Inikori vs. Brenner

Rakesh Bhandari rakeshb at
Sat Sep 13 14:03:37 MDT 2003

	I am wondering whether Lancashire, Yorshire, etc were
dependent not on net immigration or markets but food imports from the
south of England? Brenner argues that agricultural transformation and
growth of agricultural productivity allowed the economy to support an
ever greater proportion of the labor force outside of agriculture
(more than 60% of the population off the land by end of 18th century
as well as a tripling of population before imports become necessary).
Brenner would argue (as I know from personal correspondence) that the
specialization of south and east England in arable was part and
parcel of the capitalist transformation of the national regional
division of labor in which the north and west came to concentrate on
arable husbandry, sheep, cattle, etc also on a highly capitalist
basis. If so, industry develops in the north because labor is freed
up as a result of the low labor requirements of the pastoral
agriculture in which the North came to specialize.  Later the higher
rate of profit in industry over pastoral agriculture gives industry
the dynamism to suck in more labor as well as support a natural
increase in population. As always, Brenner has strong defenses.

	Yet if industry was dynamic enough in the north of England to
support its own population increase,  why could not grain have been
imported?  With such a possible "Dutch" solution, the agrarian
transformation in the south of England would not seem to have been
essential for industrial take off. Moreover, even if more labor could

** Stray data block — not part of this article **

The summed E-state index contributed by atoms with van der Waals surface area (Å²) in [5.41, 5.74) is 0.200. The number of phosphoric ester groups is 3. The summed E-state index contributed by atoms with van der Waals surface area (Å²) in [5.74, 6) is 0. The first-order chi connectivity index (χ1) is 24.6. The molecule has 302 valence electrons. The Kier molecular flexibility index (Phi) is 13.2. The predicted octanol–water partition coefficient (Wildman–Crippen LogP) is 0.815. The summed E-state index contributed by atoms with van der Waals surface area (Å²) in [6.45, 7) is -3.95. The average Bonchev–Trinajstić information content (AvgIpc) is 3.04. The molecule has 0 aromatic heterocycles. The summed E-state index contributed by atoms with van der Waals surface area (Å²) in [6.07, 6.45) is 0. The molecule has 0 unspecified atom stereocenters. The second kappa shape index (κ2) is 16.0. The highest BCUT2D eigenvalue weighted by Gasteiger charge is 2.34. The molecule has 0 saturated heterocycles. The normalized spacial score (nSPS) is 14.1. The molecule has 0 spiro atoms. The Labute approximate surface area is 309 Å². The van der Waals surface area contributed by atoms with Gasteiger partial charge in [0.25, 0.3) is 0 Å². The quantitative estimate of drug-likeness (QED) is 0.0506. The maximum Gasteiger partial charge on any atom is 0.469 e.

be released from the arable husbandry in which the north of England
came to specialize, labor would not have been absorbed in industry
had it lacked the dynamism which arose of out of the huge Atlantic
market based in slavery (of course the Atlantic  system would not
have developed without slavery which is why Marx very accurately
referred to slavery as the pivot of capitalism: capitalism can only
grow on the foundation of a world market and international
trade--essential precondition for economies of scale, dynamic
returns, rapid accumulation--and that foundation was itself built on
slavery). Inikori argues that the south of England, enjoying
agricultural prosperity, did not generate the most important market
for the north of England's industrial goods; if true, this would seem
to be a very important piece of evidence against the Brenner thesis.
Yet if Inikori has underestimated the importance of the market which
arose out of English agricultural prosperity, this would serioulsy
undermine his argument.


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